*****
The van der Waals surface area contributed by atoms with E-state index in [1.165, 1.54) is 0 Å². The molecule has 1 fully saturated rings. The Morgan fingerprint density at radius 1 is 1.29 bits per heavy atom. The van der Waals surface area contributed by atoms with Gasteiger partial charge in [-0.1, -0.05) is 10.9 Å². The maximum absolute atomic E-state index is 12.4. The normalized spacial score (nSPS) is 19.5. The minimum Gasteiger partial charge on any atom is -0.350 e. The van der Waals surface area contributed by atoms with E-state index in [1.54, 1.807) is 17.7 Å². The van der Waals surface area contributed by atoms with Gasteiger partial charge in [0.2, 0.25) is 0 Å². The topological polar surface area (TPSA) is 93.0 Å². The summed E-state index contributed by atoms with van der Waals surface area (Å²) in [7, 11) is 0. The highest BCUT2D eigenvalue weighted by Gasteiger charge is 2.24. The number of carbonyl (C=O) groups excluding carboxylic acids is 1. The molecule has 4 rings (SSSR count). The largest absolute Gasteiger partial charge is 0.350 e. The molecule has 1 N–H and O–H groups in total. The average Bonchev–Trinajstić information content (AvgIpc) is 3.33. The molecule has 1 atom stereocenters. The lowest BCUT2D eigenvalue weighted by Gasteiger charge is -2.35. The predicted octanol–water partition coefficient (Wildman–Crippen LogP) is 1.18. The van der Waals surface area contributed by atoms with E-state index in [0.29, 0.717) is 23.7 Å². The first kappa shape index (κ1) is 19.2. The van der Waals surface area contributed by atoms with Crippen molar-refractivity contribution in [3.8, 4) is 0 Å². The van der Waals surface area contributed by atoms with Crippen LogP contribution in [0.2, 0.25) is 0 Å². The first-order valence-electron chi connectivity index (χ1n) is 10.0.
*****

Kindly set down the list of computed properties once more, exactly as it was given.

The van der Waals surface area contributed by atoms with E-state index in [1.165, 1.54) is 0 Å². The molecule has 1 fully saturated rings. The Morgan fingerprint density at radius 1 is 1.29 bits per heavy atom. The van der Waals surface area contributed by atoms with Gasteiger partial charge in [-0.1, -0.05) is 10.9 Å². The maximum absolute atomic E-state index is 12.4. The normalized spacial score (nSPS) is 19.5. The minimum Gasteiger partial charge on any atom is -0.350 e. The van der Waals surface area contributed by atoms with E-state index in [1.54, 1.807) is 17.7 Å². The van der Waals surface area contributed by atoms with Gasteiger partial charge in [0.2, 0.25) is 0 Å². The topological polar surface area (TPSA) is 93.0 Å². The summed E-state index contributed by atoms with van der Waals surface area (Å²) in [7, 11) is 0. The highest BCUT2D eigenvalue weighted by Gasteiger charge is 2.24. The number of carbonyl (C=O) groups excluding carboxylic acids is 1. The molecule has 4 rings (SSSR count). The largest absolute Gasteiger partial charge is 0.350 e. The molecule has 1 N–H and O–H groups in total. The average Bonchev–Trinajstić information content (AvgIpc) is 3.33. The molecule has 1 atom stereocenters. The lowest BCUT2D eigenvalue weighted by Gasteiger charge is -2.35. The predicted octanol–water partition coefficient (Wildman–Crippen LogP) is 1.18. The van der Waals surface area contributed by atoms with E-state index in [0.29, 0.717) is 23.7 Å². The first kappa shape index (κ1) is 19.2. The van der Waals surface area contributed by atoms with Crippen molar-refractivity contribution in [3.8, 4) is 0 Å². The van der Waals surface area contributed by atoms with Crippen LogP contribution in [0.2, 0.25) is 0 Å². The first-order valence-electron chi connectivity index (χ1n) is 10.0.